Changing Gender Boundaries
HIJIYA-KIRSCHNEREIT In 2018, I published “Joryū” hōdan, a collection of interviews I conducted in 1982 with women writers like Enchi Fumiko and Ishimure Michiko. One of the main subjects I wanted to discuss was how these women felt about the male-dominated society that still prevailed in Japan. Before doing the interviews, I had expected these writers to express feelings of anger and resentment toward men. They were all women with forceful personalities, and the women’s liberation movement had just entered Japan from the United States and was quite influential. But in fact, all the writers I spoke to were quite forgiving. “Men are under pressure from society,” they said: “They have to swagger and act big. It’s not really their fault.” As a German woman I was quite surprised. What are your thoughts on the subject of gender in Japan?
TAWADA When my first books were published in the 1990s, that strong polarity between men and women was starting to break down. There were the beginnings of a move toward recognizing multiple genders, and differences within genders. Lesbians and heterosexuals within the category of “women,” for example. Issues to do with transgender people and bisexuality started to become more prominent, and the hard-and-fast borders between genders started to disappear. The same thing is true of international borders, I think. The strict dividing line between human beings and other species also started to fade. We’ve seen the rise of movements advocating for animal rights, and so on. One question we face now—and this goes beyond gender—is how to overcome the various divisions that have appeared since the start of the twenty-first century. That’s one of the main subjects of my writing.
Hope for the Future?
HIJIYA-KIRSCHNEREIT Reading the trilogy, I was struck by the way in which the narrative elements in your writing have increased. Your subject matter has changed too: your recent books are dystopias rather than utopias, and deal with events that could fairly be described as catastrophic. You introduce your readers to old and young characters, but the old person is fit and healthy while the child is feeble and lacking in energy. It’s a kind of topsy-turvy, upside-down world. Are you optimistic or pessimistic about the future?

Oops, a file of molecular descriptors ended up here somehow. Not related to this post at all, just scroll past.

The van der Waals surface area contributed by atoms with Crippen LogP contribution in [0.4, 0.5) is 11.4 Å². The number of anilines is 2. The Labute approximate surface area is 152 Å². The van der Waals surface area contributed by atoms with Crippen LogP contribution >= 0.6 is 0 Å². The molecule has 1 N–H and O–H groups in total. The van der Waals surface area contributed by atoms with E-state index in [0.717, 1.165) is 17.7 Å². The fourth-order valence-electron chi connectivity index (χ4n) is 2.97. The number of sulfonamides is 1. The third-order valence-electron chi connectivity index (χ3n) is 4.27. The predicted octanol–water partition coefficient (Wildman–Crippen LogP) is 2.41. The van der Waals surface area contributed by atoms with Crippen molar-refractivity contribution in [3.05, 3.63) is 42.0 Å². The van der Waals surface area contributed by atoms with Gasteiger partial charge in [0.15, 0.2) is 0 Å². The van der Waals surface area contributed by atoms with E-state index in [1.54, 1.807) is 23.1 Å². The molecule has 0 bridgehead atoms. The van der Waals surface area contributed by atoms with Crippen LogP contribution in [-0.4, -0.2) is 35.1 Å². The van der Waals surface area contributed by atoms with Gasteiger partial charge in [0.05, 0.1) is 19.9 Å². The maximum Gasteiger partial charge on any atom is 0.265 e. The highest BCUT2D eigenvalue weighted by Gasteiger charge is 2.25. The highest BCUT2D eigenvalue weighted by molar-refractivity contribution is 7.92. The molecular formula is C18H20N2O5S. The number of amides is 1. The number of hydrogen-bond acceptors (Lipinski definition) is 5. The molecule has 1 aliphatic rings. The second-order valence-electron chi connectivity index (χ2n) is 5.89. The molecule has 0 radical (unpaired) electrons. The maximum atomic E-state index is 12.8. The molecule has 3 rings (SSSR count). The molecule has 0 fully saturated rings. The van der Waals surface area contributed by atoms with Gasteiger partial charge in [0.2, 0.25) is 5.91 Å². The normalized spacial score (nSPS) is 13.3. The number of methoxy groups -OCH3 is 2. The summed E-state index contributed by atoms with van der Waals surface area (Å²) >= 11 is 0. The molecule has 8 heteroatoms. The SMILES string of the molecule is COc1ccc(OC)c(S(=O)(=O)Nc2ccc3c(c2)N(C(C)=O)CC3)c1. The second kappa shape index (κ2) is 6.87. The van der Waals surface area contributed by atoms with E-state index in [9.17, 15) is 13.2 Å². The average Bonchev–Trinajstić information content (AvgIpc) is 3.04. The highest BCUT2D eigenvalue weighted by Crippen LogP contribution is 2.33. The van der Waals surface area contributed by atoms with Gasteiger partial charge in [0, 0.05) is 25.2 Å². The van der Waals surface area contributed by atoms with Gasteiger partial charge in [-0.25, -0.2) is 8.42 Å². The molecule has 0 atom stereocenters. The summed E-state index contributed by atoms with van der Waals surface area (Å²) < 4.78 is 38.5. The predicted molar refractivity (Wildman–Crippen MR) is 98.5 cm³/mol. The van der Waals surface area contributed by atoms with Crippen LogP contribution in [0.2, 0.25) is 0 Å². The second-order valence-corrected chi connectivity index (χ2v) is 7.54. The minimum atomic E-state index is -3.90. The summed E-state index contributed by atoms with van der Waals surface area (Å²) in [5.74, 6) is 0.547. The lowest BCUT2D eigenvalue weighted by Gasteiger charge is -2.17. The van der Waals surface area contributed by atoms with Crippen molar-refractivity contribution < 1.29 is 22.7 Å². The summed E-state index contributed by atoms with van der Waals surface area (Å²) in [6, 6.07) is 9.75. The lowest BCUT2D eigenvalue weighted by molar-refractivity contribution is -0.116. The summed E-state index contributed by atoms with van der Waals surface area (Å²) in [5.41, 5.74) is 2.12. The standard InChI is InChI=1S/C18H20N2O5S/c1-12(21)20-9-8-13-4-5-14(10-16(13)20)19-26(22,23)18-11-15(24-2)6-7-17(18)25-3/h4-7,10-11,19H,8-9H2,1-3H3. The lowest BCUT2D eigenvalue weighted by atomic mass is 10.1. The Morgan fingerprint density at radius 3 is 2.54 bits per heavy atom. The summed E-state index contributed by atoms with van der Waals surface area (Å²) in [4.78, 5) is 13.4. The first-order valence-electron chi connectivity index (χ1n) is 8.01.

TAWADA When I try to depict the near future, what I write gets quite bleak. But that doesn’t mean I think everything is hopeless and the future will necessarily be catastrophic. After all, things were much worse in the past. It’s true that we face all kinds of problems today, but the world is still in a better place than it was during World War II, for example. We’ve made progress in a lot of ways, so in that sense I’m not pessimistic.
HIJIYA-KIRSCHNEREIT So you don’t feel any sense of hopelessness?
TAWADA Not at all.
HIJIYA-KIRSCHNEREIT Human history is really an extremely short part of the history of the planet. Some philosophers and natural scientists believe that we may be approaching the end of human history—that human beings are destroying the world at a terrible rate, and we are getting close to a stage where it will be impossible to reverse the process. They think that humanity might soon become extinct. But that might not be such a bad thing—from the perspective of the Earth, at least.
TAWADA It’s a difficult question. If you take the view that all living things—me, the frog, the flower in bloom over there—are all part of life on earth, then it doesn’t really matter if the human era ends. I think that’s a way of looking at the world that has deep roots in Japanese literature.
HIJIYA-KIRSCHNEREIT I feel that strongly too. It’s a way of thinking that can be a kind of consolation, or salvation.
(Originally written in Japanese. Banner photo: Tawada Yōko and Irmela Hijiya-Kirschnereit on the campus of the Freie Universität Berlin. Interview was compiled by Kondō Hisashi. All photographs by Sawabe Katsuhito.)